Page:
1. Mexico quake
Mexico City and the surrounding areas are still digging out from the 7.1-magnitude earthquake that hit on Tuesday. At least 250 people are dead, and rescue efforts are on for the missing, including a 12-year-old girl trapped in the rubble of school where 21 children and four adults died. Despite the pain and uncertainty, Mexican communities are coming together to show their strength and assist where they can: People are learning a new disaster code, like that a raised hand at a rescue site means silence. The gesture has become not only a life-saving tool but a gesture of hope and solidarity.
2. Hurricane Maria
At least 14 people are dead after Hurricane Maria barreled through the island of Dominica. The storm also left all of Puerto Rico without power, possibly for months. "This is total devastation," said a spokesman for the US territory, which now must figure out how to rebuild in the midst of 11 years of recession. As of early this morning, Maria is a Category 3 storm and is beating a path to the Turks and Caicos Islands, where it's likely to strengthen. The best-case scenario is that the storm skirts the island chain, 40 to 50 miles to the east.
3. Health care
Senate Republicans continue to sound optimistic about their chances of passing their last last-ditch attempt to repeal and replace Obamacare before their window to do so relatively easily closes at the end of the month. If you're not completely up on the Graham-Cassidy bill, here's your chance: no more individual and employer mandates, and no more Medicaid-expansion funding.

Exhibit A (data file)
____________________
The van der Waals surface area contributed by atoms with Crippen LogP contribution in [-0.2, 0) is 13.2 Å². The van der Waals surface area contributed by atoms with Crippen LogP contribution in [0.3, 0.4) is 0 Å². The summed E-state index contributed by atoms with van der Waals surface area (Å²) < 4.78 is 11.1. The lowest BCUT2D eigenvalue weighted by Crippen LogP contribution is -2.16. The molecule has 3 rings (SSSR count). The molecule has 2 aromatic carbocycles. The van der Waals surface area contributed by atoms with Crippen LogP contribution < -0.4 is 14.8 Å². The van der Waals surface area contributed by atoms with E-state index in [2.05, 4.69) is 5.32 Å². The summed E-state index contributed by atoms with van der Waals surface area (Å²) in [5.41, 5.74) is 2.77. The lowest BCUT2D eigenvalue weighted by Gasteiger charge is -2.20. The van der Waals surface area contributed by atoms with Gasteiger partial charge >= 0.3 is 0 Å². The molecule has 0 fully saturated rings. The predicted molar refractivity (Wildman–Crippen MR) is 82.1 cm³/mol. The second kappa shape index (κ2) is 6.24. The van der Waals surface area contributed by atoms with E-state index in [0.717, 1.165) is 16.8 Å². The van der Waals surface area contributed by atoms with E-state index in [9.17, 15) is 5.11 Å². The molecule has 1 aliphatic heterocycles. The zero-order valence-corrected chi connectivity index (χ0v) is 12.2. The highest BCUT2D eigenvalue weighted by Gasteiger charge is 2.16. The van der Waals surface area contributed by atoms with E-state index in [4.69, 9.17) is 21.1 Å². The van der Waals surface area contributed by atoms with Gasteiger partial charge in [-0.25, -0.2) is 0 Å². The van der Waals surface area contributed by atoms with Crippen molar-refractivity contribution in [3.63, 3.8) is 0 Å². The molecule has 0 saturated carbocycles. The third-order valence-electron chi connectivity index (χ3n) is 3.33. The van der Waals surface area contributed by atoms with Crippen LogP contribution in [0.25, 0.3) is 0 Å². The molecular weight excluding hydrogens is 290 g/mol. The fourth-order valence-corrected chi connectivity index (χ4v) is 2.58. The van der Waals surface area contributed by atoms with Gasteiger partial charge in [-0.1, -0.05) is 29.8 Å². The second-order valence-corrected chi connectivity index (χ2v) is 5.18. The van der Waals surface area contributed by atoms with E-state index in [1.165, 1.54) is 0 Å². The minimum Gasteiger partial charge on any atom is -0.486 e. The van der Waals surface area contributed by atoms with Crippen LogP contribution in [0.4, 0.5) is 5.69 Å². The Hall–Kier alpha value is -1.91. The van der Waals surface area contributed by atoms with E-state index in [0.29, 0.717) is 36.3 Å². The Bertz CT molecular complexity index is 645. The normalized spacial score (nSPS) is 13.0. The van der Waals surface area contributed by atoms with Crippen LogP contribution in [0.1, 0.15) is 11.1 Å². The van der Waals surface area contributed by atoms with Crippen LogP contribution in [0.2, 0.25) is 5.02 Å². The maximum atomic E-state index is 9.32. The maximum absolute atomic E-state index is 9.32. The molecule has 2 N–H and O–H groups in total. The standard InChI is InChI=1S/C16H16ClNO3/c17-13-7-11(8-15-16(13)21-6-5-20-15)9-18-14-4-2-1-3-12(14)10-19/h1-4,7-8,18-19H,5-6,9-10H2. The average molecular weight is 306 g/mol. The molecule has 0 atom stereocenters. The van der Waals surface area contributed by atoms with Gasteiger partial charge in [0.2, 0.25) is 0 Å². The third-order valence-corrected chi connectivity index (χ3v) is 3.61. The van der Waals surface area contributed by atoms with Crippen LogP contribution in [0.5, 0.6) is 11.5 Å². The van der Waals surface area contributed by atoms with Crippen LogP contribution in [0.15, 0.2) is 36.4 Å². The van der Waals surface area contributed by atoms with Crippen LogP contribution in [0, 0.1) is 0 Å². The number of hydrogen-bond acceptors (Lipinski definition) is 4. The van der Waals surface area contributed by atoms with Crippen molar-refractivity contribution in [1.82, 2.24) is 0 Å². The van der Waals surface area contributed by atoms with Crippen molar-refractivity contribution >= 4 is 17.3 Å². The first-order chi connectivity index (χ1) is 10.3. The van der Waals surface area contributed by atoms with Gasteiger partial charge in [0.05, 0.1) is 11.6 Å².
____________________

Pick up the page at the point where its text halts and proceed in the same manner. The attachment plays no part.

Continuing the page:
The bill also would loosen Obamacare's rules that protect people with pre-existing conditions, something late-night comic Jimmy Kimmel -- whose infant son had to have open-heart surgery -- said Cassidy promised him it wouldn't do. As Congress debated the bill, President Trump, speaking at the United Nations, praised the health care system -- of a nonexistent African nation.
source: NYT, cnn
Facebook's position in the Russian investigation is getting even more uncomfortable. The social media behemoth will hand over information about 3,000 ads it sold to Russian-linked accounts to the House and Senate intelligence committees, founder Mark Zuckerberg said Thursday. Earlier this month, Facebook admitted to selling ads to accounts linked to a Russian troll farm between 2015 and 2017.
In slightly related news, Facebook is also pulling a feature that helped advertisers target anti-Semitic users. Coincidentally, people are also noticing that Facebook will point out Jewish holidays to users despite the users not listing a religion. Apparently, the company uses browsing behavior and geolocation to estimate religious interests. And it's really creeping people out.
5. Robert Mueller
Special counsel Robert Mueller has requested documents and information covering a range of events from President Donald Trump's White House, including two firings and an Oval Office meeting, sources familiar with the matter tell CNN. Mueller's investigators are looking for documents and emails relating to the dismissals of national security adviser Michael Flynn and FBI director James Comey, according to the sources.
In addition, one source confirms that Mueller's team wants information connected to the Oval Office meeting Trump had with Russian officials in which he bragged about firing Comey, saying it eased pressure on his White House. The requests show that parts of Mueller's investigation are focusing on the President's own actions.